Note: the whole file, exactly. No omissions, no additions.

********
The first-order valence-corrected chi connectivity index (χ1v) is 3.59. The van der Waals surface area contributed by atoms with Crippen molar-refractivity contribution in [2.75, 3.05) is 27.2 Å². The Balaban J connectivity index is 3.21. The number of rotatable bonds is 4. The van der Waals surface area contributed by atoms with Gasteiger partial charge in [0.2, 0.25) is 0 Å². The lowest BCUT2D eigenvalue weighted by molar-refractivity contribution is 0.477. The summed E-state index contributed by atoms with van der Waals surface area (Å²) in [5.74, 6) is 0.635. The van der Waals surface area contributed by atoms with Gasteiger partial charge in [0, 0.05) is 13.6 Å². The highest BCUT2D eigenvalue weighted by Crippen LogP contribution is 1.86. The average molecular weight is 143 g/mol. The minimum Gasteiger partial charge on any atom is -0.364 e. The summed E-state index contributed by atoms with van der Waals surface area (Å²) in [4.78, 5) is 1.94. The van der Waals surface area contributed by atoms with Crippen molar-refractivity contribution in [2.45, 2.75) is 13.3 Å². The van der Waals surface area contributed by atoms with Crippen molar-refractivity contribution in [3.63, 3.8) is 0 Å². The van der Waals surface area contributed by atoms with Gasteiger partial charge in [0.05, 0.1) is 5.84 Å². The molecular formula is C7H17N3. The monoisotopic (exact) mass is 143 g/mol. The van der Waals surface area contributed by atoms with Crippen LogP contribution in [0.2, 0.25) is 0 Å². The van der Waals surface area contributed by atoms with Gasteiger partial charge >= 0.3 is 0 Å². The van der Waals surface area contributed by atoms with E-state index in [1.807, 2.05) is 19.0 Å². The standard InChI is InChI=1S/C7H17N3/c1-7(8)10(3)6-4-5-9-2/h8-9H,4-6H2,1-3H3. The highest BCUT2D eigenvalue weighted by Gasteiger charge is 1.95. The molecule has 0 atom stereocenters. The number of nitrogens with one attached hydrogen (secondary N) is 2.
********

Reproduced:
The first-order valence-corrected chi connectivity index (χ1v) is 3.59. The van der Waals surface area contributed by atoms with Crippen molar-refractivity contribution in [2.75, 3.05) is 27.2 Å². The Balaban J connectivity index is 3.21. The number of rotatable bonds is 4. The van der Waals surface area contributed by atoms with Gasteiger partial charge in [0.2, 0.25) is 0 Å². The lowest BCUT2D eigenvalue weighted by molar-refractivity contribution is 0.477. The summed E-state index contributed by atoms with van der Waals surface area (Å²) in [5.74, 6) is 0.635. The van der Waals surface area contributed by atoms with Gasteiger partial charge in [0, 0.05) is 13.6 Å². The highest BCUT2D eigenvalue weighted by Crippen LogP contribution is 1.86. The average molecular weight is 143 g/mol. The minimum Gasteiger partial charge on any atom is -0.364 e. The summed E-state index contributed by atoms with van der Waals surface area (Å²) in [4.78, 5) is 1.94. The van der Waals surface area contributed by atoms with Crippen molar-refractivity contribution in [2.45, 2.75) is 13.3 Å². The van der Waals surface area contributed by atoms with Crippen molar-refractivity contribution in [3.63, 3.8) is 0 Å². The van der Waals surface area contributed by atoms with Gasteiger partial charge in [0.05, 0.1) is 5.84 Å². The molecular formula is C7H17N3. The monoisotopic (exact) mass is 143 g/mol. The van der Waals surface area contributed by atoms with Crippen LogP contribution in [0.2, 0.25) is 0 Å². The van der Waals surface area contributed by atoms with Gasteiger partial charge >= 0.3 is 0 Å². The van der Waals surface area contributed by atoms with E-state index in [1.807, 2.05) is 19.0 Å². The standard InChI is InChI=1S/C7H17N3/c1-7(8)10(3)6-4-5-9-2/h8-9H,4-6H2,1-3H3. The highest BCUT2D eigenvalue weighted by Gasteiger charge is 1.95. The molecule has 0 atom stereocenters. The number of nitrogens with one attached hydrogen (secondary N) is 2.